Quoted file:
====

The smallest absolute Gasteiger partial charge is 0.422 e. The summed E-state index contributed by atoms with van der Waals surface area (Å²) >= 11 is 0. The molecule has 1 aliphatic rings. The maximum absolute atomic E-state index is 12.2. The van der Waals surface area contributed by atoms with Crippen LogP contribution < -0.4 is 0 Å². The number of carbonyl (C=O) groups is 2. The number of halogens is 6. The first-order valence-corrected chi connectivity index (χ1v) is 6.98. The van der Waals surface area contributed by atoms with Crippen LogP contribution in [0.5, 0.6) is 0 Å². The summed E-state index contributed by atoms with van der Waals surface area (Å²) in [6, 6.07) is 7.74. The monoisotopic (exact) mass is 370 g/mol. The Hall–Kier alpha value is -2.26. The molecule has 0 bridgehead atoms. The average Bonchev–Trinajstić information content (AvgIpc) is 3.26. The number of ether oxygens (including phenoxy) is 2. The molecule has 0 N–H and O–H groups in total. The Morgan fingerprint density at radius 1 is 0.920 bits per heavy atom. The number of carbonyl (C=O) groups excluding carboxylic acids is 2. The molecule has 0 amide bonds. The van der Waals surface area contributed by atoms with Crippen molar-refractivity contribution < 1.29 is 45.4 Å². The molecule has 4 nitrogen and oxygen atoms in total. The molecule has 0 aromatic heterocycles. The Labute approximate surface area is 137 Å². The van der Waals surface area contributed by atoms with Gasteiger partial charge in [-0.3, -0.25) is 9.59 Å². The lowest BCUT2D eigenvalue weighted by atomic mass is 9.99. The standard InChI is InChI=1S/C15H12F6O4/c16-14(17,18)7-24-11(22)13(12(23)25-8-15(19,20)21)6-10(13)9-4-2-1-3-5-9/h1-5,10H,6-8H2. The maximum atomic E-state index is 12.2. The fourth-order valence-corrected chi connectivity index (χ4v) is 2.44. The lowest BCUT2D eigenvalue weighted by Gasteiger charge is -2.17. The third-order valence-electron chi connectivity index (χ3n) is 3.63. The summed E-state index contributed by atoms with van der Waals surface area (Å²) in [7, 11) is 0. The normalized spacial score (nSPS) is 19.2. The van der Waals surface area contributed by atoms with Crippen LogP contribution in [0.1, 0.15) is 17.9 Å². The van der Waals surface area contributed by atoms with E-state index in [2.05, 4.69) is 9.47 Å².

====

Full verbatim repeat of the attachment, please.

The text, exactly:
The smallest absolute Gasteiger partial charge is 0.422 e. The summed E-state index contributed by atoms with van der Waals surface area (Å²) >= 11 is 0. The molecule has 1 aliphatic rings. The maximum absolute atomic E-state index is 12.2. The van der Waals surface area contributed by atoms with Crippen LogP contribution < -0.4 is 0 Å². The number of carbonyl (C=O) groups is 2. The number of halogens is 6. The first-order valence-corrected chi connectivity index (χ1v) is 6.98. The van der Waals surface area contributed by atoms with Crippen LogP contribution in [0.5, 0.6) is 0 Å². The summed E-state index contributed by atoms with van der Waals surface area (Å²) in [6, 6.07) is 7.74. The monoisotopic (exact) mass is 370 g/mol. The Hall–Kier alpha value is -2.26. The molecule has 0 bridgehead atoms. The average Bonchev–Trinajstić information content (AvgIpc) is 3.26. The number of ether oxygens (including phenoxy) is 2. The molecule has 0 N–H and O–H groups in total. The Morgan fingerprint density at radius 1 is 0.920 bits per heavy atom. The number of carbonyl (C=O) groups excluding carboxylic acids is 2. The molecule has 0 amide bonds. The van der Waals surface area contributed by atoms with Crippen molar-refractivity contribution < 1.29 is 45.4 Å². The molecule has 4 nitrogen and oxygen atoms in total. The molecule has 0 aromatic heterocycles. The Labute approximate surface area is 137 Å². The van der Waals surface area contributed by atoms with Gasteiger partial charge in [-0.3, -0.25) is 9.59 Å². The lowest BCUT2D eigenvalue weighted by atomic mass is 9.99. The standard InChI is InChI=1S/C15H12F6O4/c16-14(17,18)7-24-11(22)13(12(23)25-8-15(19,20)21)6-10(13)9-4-2-1-3-5-9/h1-5,10H,6-8H2. The maximum atomic E-state index is 12.2. The fourth-order valence-corrected chi connectivity index (χ4v) is 2.44. The lowest BCUT2D eigenvalue weighted by Gasteiger charge is -2.17. The third-order valence-electron chi connectivity index (χ3n) is 3.63. The summed E-state index contributed by atoms with van der Waals surface area (Å²) in [7, 11) is 0. The normalized spacial score (nSPS) is 19.2. The van der Waals surface area contributed by atoms with Crippen LogP contribution in [0.1, 0.15) is 17.9 Å². The van der Waals surface area contributed by atoms with E-state index in [2.05, 4.69) is 9.47 Å².